Ah! The one person show! That beast! I did my first last year with Bombshells and I’ve got to say it was probably the most frightening thing I’ve faced in my career. Jacki Weaver said to me “Oh yes Darling. It’s so lonely.” And it is. If I’m honest…I think I imagined that my ego would soar to new heights…as I tackled it and mastered it! Ha! It became a lesson in humility. I existed in an overwhelmingly vulnerable state throughout. You feel immense pressure to succeed because you appreciate that the company has invested hugely in you making this piece work. They have put their faith and money behind you. I realised after 25 yrs in this industry just how comforting it is to be on a stage…turn your head…and look into the eyes of another actor. Another actor who sees your fear…can hold it…and help carry you thru.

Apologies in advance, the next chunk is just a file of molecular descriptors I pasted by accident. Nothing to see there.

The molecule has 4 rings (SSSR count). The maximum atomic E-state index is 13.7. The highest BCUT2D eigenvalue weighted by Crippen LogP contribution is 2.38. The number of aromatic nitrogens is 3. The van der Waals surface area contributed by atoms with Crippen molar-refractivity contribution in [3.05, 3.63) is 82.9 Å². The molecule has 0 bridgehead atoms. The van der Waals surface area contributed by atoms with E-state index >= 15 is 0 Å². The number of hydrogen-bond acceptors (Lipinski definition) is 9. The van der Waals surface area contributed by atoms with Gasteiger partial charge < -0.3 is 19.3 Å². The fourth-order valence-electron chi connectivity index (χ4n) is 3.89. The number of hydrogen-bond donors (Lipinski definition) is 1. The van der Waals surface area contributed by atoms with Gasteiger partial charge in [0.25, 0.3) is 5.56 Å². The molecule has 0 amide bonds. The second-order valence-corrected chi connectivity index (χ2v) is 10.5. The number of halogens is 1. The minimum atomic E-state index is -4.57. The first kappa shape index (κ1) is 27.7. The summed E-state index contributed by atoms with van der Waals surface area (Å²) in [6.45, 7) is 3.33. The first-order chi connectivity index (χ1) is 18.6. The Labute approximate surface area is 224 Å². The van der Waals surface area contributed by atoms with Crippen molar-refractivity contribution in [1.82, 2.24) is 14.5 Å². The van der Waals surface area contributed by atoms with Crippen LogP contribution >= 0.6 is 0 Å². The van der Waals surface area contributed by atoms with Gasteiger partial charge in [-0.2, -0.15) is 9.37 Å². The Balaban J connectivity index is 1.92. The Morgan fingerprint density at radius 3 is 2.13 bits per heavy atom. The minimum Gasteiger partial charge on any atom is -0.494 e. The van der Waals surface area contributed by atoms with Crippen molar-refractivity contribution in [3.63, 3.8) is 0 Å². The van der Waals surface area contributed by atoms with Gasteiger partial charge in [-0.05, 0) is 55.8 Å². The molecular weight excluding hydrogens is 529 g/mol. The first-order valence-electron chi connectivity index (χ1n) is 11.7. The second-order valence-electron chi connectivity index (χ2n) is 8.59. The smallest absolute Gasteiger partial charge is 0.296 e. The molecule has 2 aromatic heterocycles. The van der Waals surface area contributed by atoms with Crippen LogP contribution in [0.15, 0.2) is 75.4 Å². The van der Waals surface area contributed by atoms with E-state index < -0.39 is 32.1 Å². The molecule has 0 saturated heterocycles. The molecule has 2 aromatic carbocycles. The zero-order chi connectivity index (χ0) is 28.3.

I know you feel strongly, as most creatives do, about too-early reviews of productions that are still in preview. Can you talk about why the best time to form an opinion that will be shared with the public is from opening night onwards?